The importance of the warm up

Wednesday, Nov. 29, 2017

Most of us understand that warming up before a workout will increase our heart rate, loosen up muscles, and that this process is important to preventing injuries.

But, there's more to it than that. A proper warm-up will include specific movements that not only to make sure your muscles and joints are primed for whatever your workout entails for the day, but also ensure that your nervous system is ready. This is why we don't simply row until we sweat and then jump into clean and jerks at 60% of your 1RM. Your brain needs to be prepared to not only prevent injury, but have the ability to perform well.

Getting the nervous system ready means your brain is properly communicating with your body and your body is properly sending signals back to the brain.

Here is an example on how to warm up your squat:

Step 1: Row for 5-10 minutes. This gets your blood flowing, creates warmth in the body and includes the flexion and extension of the hips, knees and ankles that will also be used during your squat.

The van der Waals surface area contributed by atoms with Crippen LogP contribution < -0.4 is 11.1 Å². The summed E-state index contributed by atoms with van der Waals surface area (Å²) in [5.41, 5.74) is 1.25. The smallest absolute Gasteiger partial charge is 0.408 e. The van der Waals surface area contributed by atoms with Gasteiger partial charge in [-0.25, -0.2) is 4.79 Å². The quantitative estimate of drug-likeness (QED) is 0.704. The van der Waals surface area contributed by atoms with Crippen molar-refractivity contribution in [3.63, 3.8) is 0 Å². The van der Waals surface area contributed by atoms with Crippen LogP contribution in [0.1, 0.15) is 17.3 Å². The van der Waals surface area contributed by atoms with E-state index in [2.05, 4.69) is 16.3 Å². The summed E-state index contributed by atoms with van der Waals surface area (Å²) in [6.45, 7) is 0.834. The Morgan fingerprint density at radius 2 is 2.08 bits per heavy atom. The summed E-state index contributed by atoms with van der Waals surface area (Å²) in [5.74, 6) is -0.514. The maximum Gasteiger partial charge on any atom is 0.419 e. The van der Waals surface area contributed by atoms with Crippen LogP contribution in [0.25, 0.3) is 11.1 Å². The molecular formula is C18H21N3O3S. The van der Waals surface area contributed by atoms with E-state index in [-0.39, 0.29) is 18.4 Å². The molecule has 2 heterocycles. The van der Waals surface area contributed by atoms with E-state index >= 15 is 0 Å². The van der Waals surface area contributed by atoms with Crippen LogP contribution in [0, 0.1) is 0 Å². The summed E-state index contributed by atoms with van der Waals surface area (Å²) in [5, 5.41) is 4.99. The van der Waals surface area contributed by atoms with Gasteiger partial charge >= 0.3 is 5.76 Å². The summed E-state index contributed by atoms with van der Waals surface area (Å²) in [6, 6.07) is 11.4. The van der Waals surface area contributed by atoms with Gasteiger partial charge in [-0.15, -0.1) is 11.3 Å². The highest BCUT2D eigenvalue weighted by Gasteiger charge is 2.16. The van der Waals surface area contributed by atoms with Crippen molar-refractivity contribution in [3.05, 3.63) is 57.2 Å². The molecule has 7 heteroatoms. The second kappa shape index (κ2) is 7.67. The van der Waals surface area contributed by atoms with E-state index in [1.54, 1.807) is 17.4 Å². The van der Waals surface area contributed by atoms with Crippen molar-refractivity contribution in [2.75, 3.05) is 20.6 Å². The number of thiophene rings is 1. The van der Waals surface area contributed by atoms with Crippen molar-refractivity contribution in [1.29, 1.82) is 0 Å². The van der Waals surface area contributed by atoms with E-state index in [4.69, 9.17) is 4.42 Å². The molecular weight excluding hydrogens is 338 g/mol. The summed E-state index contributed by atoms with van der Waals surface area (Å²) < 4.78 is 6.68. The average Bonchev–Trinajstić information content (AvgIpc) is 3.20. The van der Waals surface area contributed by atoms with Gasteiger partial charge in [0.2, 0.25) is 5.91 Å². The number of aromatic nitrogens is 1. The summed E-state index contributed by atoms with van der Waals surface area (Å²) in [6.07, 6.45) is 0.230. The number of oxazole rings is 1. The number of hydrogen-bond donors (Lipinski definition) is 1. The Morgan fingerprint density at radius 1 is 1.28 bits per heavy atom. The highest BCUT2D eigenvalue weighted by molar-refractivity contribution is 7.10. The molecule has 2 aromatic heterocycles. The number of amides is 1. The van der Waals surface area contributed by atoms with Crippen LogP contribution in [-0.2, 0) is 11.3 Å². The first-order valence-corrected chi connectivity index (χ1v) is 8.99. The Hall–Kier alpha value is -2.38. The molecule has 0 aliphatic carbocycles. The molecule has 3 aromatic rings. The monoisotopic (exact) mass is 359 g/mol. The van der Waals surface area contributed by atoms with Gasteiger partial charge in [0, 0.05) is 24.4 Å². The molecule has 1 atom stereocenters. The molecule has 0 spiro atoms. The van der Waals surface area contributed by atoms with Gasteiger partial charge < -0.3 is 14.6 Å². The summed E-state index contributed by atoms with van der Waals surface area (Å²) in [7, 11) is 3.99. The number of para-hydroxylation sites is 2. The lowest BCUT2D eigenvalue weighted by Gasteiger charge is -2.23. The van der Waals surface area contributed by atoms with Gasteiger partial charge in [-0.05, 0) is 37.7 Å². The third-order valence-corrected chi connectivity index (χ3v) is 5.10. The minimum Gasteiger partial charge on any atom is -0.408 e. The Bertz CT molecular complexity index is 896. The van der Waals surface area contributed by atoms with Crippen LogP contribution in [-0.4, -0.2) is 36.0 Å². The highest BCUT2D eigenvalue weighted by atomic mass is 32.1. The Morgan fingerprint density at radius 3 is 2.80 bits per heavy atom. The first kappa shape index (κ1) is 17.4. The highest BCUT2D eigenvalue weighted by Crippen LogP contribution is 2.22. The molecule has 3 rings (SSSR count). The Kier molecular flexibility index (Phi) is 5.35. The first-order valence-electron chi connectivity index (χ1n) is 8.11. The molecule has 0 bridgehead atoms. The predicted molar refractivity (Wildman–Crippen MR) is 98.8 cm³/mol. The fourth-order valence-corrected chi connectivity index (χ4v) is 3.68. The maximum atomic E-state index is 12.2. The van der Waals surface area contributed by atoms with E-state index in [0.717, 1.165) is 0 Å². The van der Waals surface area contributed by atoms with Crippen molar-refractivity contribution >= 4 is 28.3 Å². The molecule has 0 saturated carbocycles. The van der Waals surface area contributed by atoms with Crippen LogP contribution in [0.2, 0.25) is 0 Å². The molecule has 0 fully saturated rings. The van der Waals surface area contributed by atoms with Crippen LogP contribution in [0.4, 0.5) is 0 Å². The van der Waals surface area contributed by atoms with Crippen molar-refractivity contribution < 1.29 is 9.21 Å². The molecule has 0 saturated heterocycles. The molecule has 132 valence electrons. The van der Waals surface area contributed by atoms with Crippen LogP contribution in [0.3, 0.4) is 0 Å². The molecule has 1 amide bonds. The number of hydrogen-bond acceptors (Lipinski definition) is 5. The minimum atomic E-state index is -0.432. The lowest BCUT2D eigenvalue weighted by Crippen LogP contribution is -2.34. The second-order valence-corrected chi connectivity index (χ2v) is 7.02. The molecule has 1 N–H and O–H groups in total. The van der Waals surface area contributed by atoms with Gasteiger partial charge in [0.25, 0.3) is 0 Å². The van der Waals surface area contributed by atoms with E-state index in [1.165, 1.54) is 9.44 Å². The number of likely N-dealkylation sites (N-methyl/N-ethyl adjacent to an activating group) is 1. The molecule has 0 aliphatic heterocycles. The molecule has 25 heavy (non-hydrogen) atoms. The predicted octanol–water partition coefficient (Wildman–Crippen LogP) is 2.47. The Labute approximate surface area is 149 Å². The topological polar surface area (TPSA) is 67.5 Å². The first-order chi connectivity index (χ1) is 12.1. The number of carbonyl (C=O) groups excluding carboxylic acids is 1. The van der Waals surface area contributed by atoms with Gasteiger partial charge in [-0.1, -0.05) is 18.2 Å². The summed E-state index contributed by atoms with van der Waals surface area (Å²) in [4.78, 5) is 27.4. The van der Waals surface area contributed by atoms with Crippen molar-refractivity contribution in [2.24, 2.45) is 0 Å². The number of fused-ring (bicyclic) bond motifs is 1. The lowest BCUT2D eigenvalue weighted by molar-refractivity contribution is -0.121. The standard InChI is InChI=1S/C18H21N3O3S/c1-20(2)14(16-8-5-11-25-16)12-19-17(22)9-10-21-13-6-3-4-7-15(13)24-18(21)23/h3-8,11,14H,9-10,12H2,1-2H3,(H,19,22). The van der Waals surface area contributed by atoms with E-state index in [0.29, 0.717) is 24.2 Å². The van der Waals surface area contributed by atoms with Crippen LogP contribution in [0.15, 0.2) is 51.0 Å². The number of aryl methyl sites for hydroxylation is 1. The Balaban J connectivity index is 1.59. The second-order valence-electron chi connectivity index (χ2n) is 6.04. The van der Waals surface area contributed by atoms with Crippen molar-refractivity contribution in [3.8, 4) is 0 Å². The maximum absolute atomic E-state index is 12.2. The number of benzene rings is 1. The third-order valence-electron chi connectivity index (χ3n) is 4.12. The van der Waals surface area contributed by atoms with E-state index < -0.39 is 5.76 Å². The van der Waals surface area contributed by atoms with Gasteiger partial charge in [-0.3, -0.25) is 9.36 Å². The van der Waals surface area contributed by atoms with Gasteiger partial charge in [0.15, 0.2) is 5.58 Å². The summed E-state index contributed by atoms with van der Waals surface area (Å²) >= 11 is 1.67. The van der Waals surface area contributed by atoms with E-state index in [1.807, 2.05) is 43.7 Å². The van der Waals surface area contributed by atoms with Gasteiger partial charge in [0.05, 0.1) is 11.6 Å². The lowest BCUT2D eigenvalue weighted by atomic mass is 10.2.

Step 2: Do 10 to 20 reps of an air squat. Note how it feels and if you need to mobilize any especially sticky spots.
Step 3: Do some specific mobility, but don't hold anything longer than 10 to 20 seconds. Dynamic stretching is best. This might include foam rolling, alternating side lunges, spiderman lunges, leg swings or a calf stretch. The reason you don't want to hold it very long is because if you do, you are telling your brain you want to muscle or joint to relax and possibly go further than it's normal range of motion today which is the exact opposite of what you will be trying to do when you want it to fire and move a barbell.
Step 4: Get your barbell prepped and do one set with just the barbell. NO WEIGHTS. I'm not sure why so many people skip this step. This is imperative for getting your brain and body ready for the work.

man on rowing machine at gym 
Step 5: Gradually increase the weight. GRADUALLY. This does not mean throwing on 45s. There are very few people who can consider 90 pounds a gradual increase. I would recommend 25s and 5 to 10s for the majority of us.
Step 6: Once you get to your working weight, go get 'em! 
Optional Step 7: To make the most of your time, do some mobility and general, brief stretching between sets if you have time.

Will you get injured without going through a proper warm up? Maybe not today, but eventually you will. This will also impair your recovery rate and prevent any old injuries from properly healing. Take the time to prehab, so you don't have to spend all of your time rehabbing and dealing with nagging injuries. And if you ever have any questions, don’t hesitate to ask a gym staff member, or your sports coach. That's what they are there for!